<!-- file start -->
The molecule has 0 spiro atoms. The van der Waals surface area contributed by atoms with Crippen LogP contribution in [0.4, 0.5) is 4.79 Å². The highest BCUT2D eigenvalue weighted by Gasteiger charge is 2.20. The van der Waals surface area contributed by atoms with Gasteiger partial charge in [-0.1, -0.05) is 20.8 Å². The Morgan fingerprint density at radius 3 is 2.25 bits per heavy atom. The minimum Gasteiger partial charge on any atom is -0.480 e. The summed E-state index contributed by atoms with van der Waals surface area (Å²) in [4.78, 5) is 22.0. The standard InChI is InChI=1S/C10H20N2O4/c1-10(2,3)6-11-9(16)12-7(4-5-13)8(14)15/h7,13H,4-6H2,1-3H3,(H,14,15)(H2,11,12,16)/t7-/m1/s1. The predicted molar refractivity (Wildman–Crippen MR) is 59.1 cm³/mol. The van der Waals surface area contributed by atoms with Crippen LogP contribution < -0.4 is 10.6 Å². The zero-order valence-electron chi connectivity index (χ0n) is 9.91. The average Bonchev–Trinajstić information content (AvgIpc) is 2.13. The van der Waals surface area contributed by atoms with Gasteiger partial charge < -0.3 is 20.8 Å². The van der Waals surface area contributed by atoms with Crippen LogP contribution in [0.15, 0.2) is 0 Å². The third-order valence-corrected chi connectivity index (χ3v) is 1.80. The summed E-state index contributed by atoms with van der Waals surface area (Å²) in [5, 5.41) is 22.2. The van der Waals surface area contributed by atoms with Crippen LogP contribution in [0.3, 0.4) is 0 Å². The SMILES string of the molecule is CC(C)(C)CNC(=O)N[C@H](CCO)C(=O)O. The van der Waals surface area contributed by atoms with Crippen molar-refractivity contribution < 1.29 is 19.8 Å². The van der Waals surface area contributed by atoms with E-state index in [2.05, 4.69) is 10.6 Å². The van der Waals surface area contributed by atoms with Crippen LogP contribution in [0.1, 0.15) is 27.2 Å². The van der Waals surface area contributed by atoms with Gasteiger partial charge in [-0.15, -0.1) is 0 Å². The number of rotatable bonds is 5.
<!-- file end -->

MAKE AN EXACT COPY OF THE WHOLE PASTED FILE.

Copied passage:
The molecule has 0 spiro atoms. The van der Waals surface area contributed by atoms with Crippen LogP contribution in [0.4, 0.5) is 4.79 Å². The highest BCUT2D eigenvalue weighted by Gasteiger charge is 2.20. The van der Waals surface area contributed by atoms with Gasteiger partial charge in [-0.1, -0.05) is 20.8 Å². The Morgan fingerprint density at radius 3 is 2.25 bits per heavy atom. The minimum Gasteiger partial charge on any atom is -0.480 e. The summed E-state index contributed by atoms with van der Waals surface area (Å²) in [4.78, 5) is 22.0. The standard InChI is InChI=1S/C10H20N2O4/c1-10(2,3)6-11-9(16)12-7(4-5-13)8(14)15/h7,13H,4-6H2,1-3H3,(H,14,15)(H2,11,12,16)/t7-/m1/s1. The predicted molar refractivity (Wildman–Crippen MR) is 59.1 cm³/mol. The van der Waals surface area contributed by atoms with Crippen LogP contribution < -0.4 is 10.6 Å². The zero-order valence-electron chi connectivity index (χ0n) is 9.91. The average Bonchev–Trinajstić information content (AvgIpc) is 2.13. The van der Waals surface area contributed by atoms with Gasteiger partial charge < -0.3 is 20.8 Å². The van der Waals surface area contributed by atoms with Crippen LogP contribution in [0.15, 0.2) is 0 Å². The third-order valence-corrected chi connectivity index (χ3v) is 1.80. The summed E-state index contributed by atoms with van der Waals surface area (Å²) in [5, 5.41) is 22.2. The van der Waals surface area contributed by atoms with Crippen LogP contribution in [0.3, 0.4) is 0 Å². The SMILES string of the molecule is CC(C)(C)CNC(=O)N[C@H](CCO)C(=O)O. The van der Waals surface area contributed by atoms with Crippen molar-refractivity contribution < 1.29 is 19.8 Å². The van der Waals surface area contributed by atoms with E-state index in [2.05, 4.69) is 10.6 Å². The van der Waals surface area contributed by atoms with Crippen LogP contribution in [0.1, 0.15) is 27.2 Å². The van der Waals surface area contributed by atoms with Gasteiger partial charge in [-0.15, -0.1) is 0 Å². The number of rotatable bonds is 5.